For some VCU students, April represents the final sprint toward graduation and the fabled “real world.” It’s an exciting time, an optimistic time and a long-awaited end to their college careers.
But for some, this final sprint represents a time of impending doom.
As students become graduates, the time for student loan payments begins. Unless Congress acts, interest rates on student loans will double this July, going from 3.4 percent to 6.8 percent.
With about 37 million Americans owing loaners a little more than $1 trillion in student loans, the financial stakes have never been higher. Inaction will mean untold financial hardship for millions of Americans, including decreased purchasing power, increased reliance on government social assistance programs and a weakened middle class.
Student loan debt is the second largest form of consumer debt in America. Although it may seem like student debt, the majority of which comes from private student loans, is an individual’s choice and solely their responsibility, the government has a responsibility to get involved because of the stakes involved and potential for disaster if nothing is done. American students, for all intents and purposes, are the next “too big to fail” cause for bandwagon politicians to rally around.
To counteract the potential disaster, Democratic Representative Karen Bass of California has proposed the “Student Loan Fairness Act” (SLFA).
Under SLFA, interest rates would be capped at 3.4 percent and students would only have to pay their loans back for ten consecutive years.
In Washington, politicians tend to bandy about the talking point that we “shouldn’t be passing on debt to our children,” usually in reference to government spending or federal expenditures. They should also include the various forms of consumer debt in that particular talking point.
The hypothetical “our children” are already here. They’re in high school and college right now. They’re walking up a platform to receive their degrees right now.
Members of Congress often talk about the future of this country but don’t act enough to save the present.
Right now, there are too many voices lobbying for too many issues. The result is that we have a multitude of visions, but an unclear focus and no real plan.
Ideally, President Barack Obama should be the one issuing that plan, but a divisive political atmosphere of filibustering and issue-derailing has contributed to us having a less-than-effective leader.
So where will salvation come from, if not from legislators?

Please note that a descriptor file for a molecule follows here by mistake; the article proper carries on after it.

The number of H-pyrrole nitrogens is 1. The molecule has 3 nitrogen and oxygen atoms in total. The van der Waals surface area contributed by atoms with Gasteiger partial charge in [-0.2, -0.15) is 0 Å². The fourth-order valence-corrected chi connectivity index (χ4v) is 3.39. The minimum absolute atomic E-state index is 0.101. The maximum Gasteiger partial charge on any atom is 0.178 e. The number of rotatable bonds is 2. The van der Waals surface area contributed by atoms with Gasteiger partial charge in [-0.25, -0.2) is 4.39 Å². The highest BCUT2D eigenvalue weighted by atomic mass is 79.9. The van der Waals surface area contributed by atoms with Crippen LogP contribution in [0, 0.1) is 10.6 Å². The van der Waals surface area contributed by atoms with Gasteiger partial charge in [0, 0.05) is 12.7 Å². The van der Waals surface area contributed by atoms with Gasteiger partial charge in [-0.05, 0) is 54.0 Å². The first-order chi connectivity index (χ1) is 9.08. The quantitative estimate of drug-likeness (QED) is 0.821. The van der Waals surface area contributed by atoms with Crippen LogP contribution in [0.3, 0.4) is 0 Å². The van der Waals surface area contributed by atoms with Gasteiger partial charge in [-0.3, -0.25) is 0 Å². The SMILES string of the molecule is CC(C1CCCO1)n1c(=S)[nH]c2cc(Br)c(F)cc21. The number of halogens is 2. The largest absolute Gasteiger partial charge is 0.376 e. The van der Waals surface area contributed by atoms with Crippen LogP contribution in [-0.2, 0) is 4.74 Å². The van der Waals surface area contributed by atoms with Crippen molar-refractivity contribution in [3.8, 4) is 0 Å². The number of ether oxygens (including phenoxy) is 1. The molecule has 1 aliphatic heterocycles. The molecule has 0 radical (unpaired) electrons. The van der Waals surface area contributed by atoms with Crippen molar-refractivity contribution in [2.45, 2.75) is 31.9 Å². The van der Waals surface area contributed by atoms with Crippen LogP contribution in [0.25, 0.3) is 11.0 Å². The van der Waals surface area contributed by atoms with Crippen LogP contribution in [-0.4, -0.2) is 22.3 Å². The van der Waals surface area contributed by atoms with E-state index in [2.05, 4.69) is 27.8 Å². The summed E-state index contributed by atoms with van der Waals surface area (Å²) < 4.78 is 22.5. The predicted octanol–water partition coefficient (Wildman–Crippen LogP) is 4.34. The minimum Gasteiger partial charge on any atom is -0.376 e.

College administrators need more incentives to set students up for success in their post-graduation lives. At VCU, there are an innumerable amount of financial aid and loan education information sessions throughout the year. Admissions and financial counselors can also meet with students at any time. The resources are available and are being used but not in an evaluative way.
Universities aren’t being evaluated by prospective families by the true cost of attendance, but rather by the current cost. Prospective students won’t necessarily take into account the annual tuition raise or increases in the price of housing or interest on loans.
To that end, administrators can mandate incoming or freshman students take a course on loan education. Making such a course a prerequisite for attendance may end up dissuading students from attending college altogether, but it’s better for us all that they know the risks up-front.
The Project on Student Debt found that in 2011, VCU students graduated with an average of about $27,000 in loan debt, almost $3,000 above the state average.
We don’t advertise that fact, but maybe we should. As a public institution and a school that makes pride in our inexpensive tuition (relative to the region), we have a responsibility to be accountable and transparent with taxpayers and prospective students. If universities were held accountable for the post-graduate success or well-being of students, they would do a better job with being efficient.
As much as we like to think of universities as meccas of academics and learning, a college degree is increasingly valued by market prices, rather than the quality of knowledge garnered.
We are part of the student debt crisis and we can be part of the solution by letting students know up-front the consequences of enrolling.